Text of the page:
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Mar 01
Nutrition and the Exercise Professional

​By Dr. Brian Biagioli
NCSF Executive Director

Is nutrition really within the scope of professional practice(s) of exercise professionals? Clearly, role delineation studies identify nutrition and weight management competencies as roughly 10% of an exercise professional's job. So it must have some place within the scope of practice. Additionally, certified fitness trainers, strength coaches and Pilates teachers are constantly asked by their clients to provide information regarding novel dietary strategies, the latest trends in pop-culture (diets), as well as what vitamins and performance-enhancing supplements work (or don't).  So what is appropriate behavior?

To start the conversation, it is important to first recognize that the nutrition profession is regulated at the State level. This means two things: 1) no federal laws exist regarding the practice, so it is up to each State to make determinations of practice requirements and scope; and 2) it is up to the practitioner to know and understand the laws in the State where they work to ensure they are compliant and not overreaching.

The Center for Nutrition Advocacy has done a great job of helping professionals better understand the specific laws of each State on their website: The State map of current laws is "clickable" by State and provides summaries and insight into what an exercise professional can and can't do; and the legality varies fairly widely. According to the legend, in red States it is illegal to perform individualized nutritional counseling unless licensed or exempt from licensing by the State. In green States on the other hand, it is legal for anyone to perform individual nutritional counseling. Yellow and orange states have specific requirements, but in all States the ability to provide some level of nutritional education exists. A complete list of States where licensing exists can be found on the website of the Academy of Nutrition and Dietetics at

So this begs the question how does an exercise professional ensure they are not breaking the law?  It all comes down to what is said and done, and how it is presented. Most registered dieticians agree that individualized nutrition recommendations are outside the exercise professional's scope of practice. But disseminating information is not. For instance, exercise professionals may come under legal challenge if they write specific diets, particularly for those clients with disease or a special condition; or provide nutritional care plans or modify medical nutrition regimes. But in even the most regulated States, exercise professionals can perform anthropometric assessments, provide information about energy and non-energy yielding nutrients, explain the risks associated with nutrient insufficiency and deficiency, explain caloric values and metabolic concerns of consuming certain foods like processed carbohydrates and alcohol. For the most part, the greatest risk of legal challenge or liability is associated with the descriptive title employed by the professional, the specific prescription of dietary plans, and providing nutritional advice in regulated States.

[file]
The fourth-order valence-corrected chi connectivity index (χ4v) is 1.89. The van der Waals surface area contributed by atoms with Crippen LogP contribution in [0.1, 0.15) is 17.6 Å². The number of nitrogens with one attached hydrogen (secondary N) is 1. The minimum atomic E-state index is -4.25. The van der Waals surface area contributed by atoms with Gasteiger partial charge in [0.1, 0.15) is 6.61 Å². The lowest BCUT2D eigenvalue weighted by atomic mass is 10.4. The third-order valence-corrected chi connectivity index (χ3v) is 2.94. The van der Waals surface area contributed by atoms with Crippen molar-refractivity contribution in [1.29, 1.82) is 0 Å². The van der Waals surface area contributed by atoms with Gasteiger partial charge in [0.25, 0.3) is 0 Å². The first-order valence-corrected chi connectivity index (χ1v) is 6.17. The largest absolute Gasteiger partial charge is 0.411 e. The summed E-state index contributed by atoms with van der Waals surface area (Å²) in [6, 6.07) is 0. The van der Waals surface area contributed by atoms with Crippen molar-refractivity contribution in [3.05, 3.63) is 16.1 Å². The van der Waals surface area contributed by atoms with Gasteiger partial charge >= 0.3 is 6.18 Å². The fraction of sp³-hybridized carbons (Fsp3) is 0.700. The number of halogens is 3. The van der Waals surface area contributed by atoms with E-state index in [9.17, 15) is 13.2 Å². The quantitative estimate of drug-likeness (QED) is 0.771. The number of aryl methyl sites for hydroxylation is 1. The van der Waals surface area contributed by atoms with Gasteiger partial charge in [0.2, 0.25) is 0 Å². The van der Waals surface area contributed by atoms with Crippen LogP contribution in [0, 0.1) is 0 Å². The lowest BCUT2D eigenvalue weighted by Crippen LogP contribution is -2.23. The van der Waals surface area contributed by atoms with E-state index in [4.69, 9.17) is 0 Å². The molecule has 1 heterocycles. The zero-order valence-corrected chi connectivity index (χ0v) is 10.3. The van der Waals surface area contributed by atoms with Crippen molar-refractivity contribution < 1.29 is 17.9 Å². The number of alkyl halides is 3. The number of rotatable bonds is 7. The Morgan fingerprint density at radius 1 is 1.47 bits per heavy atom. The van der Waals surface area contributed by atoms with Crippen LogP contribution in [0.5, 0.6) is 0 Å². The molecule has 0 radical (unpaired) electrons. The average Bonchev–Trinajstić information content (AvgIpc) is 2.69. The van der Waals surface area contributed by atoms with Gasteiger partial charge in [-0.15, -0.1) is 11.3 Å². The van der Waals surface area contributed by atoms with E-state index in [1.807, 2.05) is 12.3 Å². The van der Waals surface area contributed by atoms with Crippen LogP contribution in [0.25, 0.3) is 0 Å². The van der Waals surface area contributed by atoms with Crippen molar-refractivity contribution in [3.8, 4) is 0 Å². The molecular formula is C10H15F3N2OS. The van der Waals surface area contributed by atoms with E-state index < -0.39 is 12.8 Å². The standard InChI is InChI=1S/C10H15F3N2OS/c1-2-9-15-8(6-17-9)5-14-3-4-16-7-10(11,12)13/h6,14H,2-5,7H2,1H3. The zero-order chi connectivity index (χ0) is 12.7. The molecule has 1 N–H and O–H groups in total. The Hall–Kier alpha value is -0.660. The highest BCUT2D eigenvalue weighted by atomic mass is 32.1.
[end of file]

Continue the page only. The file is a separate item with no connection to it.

Some States provide resources that aid is determining what is regulated by law and what is not. For instance, the Ohio Board of Dietetics has a link to scope of practice rules found at which is consistent with the requirements in most of the States identified by the legend as red. Exercise professionals who are educating clients to better lifestyle habits and activities that reduce risk for disease should evaluate the tools available from the State to ensure they remain in compliance. That said, disseminating published nutrition recommendations from government agencies including the CDC, NIH and DPHP ( is very much a part of an exercise professional's job. Americans need help losing weight and reducing the risk for disease and the government wants exercise professionals to help. On the 2015-2020 Dietary Guidelines for American Webpage it states:

"The 2015–2020 Dietary Guidelines is designed to help Americans eat a healthier diet. Intended for policymakers and health professionals, this edition of the Dietary Guidelines outlines how people can improve their overall eating patterns — the complete combination of foods and drinks in their diet."

Chapter 3 of the aforementioned Dietary Guidelines is titled "Everyone Has a Role in Supporting Healthy Eating Patterns". Exercise professionals should be encouraged to get informed and then get to work on the national obesity issues.



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